This is an excellent book on many levels. The quality of the writing is a definite step above most books of this sort. The discussions of regional cuisines, culinary training, and attitudes towards food both contemporary and historical are fascinating. This book, however, is about more than food. Ms. Dunlop lived in Sichuan in a particularly interesting time, when rapid changes in the economy, politics, and society were laying the groundwork for the huge economic growth of the late 90's and present. I lived in China for two years in the early 90's (though in a different city from Ms. Dunlop, and I've never met her) and her descriptions of many of the contradictions and complexities of being a foreigner in China at the time are truly spot on. She looks at her experiences with a degree of self-awareness that is rare in books of this sort. There is little romanticism here, and when she does romanticize her experiences, she quickly pulls back and comments on the contradictory impulses she feels. This book richly deserves all five stars. Please note that the one single-star review it receives is by someone who admits she has not read the book and simply objects to the practice of shark-finning. Had the reviewer read the book, she would see that Ms. Dunlop ends up taking a highly critical perspective on many aspects of Chinese culinary practices, including the needlessly cruel methods of preparation, etc. This is as interesting and intelligent a memoir about food and China in this period as one is ever likely to encounter. I highly recommend it.
18 internautes sur 19 ont trouvé ce commentaire utile 
5.0 étoiles sur 5 A delightful & adventerous culinary memoir 27 septembre 2008
Par Darby - Publié sur Amazon.com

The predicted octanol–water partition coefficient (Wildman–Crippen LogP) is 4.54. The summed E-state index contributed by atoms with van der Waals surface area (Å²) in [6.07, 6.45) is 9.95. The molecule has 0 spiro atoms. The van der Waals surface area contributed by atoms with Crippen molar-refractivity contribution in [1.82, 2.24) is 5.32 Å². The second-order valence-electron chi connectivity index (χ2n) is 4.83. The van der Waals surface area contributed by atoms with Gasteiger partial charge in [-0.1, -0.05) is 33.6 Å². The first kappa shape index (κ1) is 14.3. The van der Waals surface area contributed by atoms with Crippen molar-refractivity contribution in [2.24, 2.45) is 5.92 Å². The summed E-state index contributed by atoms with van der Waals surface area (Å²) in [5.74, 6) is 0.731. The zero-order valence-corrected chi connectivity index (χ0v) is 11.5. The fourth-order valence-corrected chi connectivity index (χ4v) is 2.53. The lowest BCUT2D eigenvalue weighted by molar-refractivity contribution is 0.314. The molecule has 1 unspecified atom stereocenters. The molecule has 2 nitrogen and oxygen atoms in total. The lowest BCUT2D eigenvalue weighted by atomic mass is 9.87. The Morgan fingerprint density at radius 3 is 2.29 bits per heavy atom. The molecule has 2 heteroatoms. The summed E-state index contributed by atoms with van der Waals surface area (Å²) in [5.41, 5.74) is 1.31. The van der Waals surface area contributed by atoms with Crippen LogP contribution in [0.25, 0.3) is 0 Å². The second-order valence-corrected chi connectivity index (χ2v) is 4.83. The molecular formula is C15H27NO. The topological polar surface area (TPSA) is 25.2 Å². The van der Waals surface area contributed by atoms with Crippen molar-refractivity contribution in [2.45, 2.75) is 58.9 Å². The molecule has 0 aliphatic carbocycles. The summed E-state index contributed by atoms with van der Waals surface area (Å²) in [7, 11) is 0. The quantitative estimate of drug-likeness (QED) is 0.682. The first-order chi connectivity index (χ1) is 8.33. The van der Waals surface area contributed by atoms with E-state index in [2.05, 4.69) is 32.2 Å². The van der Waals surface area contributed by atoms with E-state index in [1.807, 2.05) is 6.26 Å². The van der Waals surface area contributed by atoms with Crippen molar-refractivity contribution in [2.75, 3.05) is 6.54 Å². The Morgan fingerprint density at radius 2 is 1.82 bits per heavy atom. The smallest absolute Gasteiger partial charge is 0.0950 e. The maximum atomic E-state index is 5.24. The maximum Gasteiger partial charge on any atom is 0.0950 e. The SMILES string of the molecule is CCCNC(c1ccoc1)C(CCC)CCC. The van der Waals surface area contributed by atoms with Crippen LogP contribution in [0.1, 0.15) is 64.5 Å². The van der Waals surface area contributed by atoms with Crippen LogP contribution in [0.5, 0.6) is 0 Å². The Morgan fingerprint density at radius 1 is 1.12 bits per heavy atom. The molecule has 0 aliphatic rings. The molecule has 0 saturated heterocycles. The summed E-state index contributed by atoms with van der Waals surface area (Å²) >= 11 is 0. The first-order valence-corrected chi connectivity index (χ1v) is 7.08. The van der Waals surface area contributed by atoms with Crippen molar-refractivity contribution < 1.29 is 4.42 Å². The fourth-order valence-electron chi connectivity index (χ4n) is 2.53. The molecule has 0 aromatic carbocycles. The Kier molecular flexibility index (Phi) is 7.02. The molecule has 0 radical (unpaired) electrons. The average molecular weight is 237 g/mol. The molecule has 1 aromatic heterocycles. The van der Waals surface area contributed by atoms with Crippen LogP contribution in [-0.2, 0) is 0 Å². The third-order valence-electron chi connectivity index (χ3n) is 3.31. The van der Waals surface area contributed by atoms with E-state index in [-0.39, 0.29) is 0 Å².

Format:Relié|Achat vérifié
This is one of the relatively few books out there that I can say, without reservation, that I completely enjoyed to the least and last ... even the somewhat whimsical final chapter about the caterpiller.

Others have already reviewed the book in considerable detail, so I'll just add a few short tidbits that stood out for me in particular ...

* I absolutely adore Ms. Dunlop's adventerous spirit. Theodore Roosevelt's famous "man in the arena" speech somes readily to mind.

* I also admire, and heartily agree with, Ms. Dunlop's astute observations regarding certain silly and deeply ingrained western culinary biases ... such as a general dislike or aversion to rubbery textures, bone-in cuts, offal, bitter vegetables, etc. I also share her love for adventerous dining ... and her disapproval of those who conspicuously indulge in endangered species.

* I also deeply appreciate her efforts to not just share her culinary travels, but also her insights, immersive personal experiences, and the socio-political context of her travels ... it greatly helps to humanize the book for the reader. Disappointingly few authors succeed in that vein. Some successful examples (of fully immersive travel memoirs) are Peter Mayle's "A Year in Provence", and Joseph Campbell's "Sake and Satori". Both are highly recommended - the latter in particular, for those who enjoy high-brow reading.

My one minor nit with this book are Ms. Dunlop's recipes ... she does a wonderful job in leading up to the recipes themselves in order to give full weight and background to her personal experience and attachment to each (something too few cookbook authors do in their headnotes). However, the recipes themselves are somewhat imprecise in places ... such as omiting the recommended knife-cuts to use (ironic after having learned so many in her culinary schooling), or neglecting to explain some of the more esoteric or hard to find ingredients to her western readers. I also found myself occasionally pining for some of the photographs her memoir mentioned ... none were included.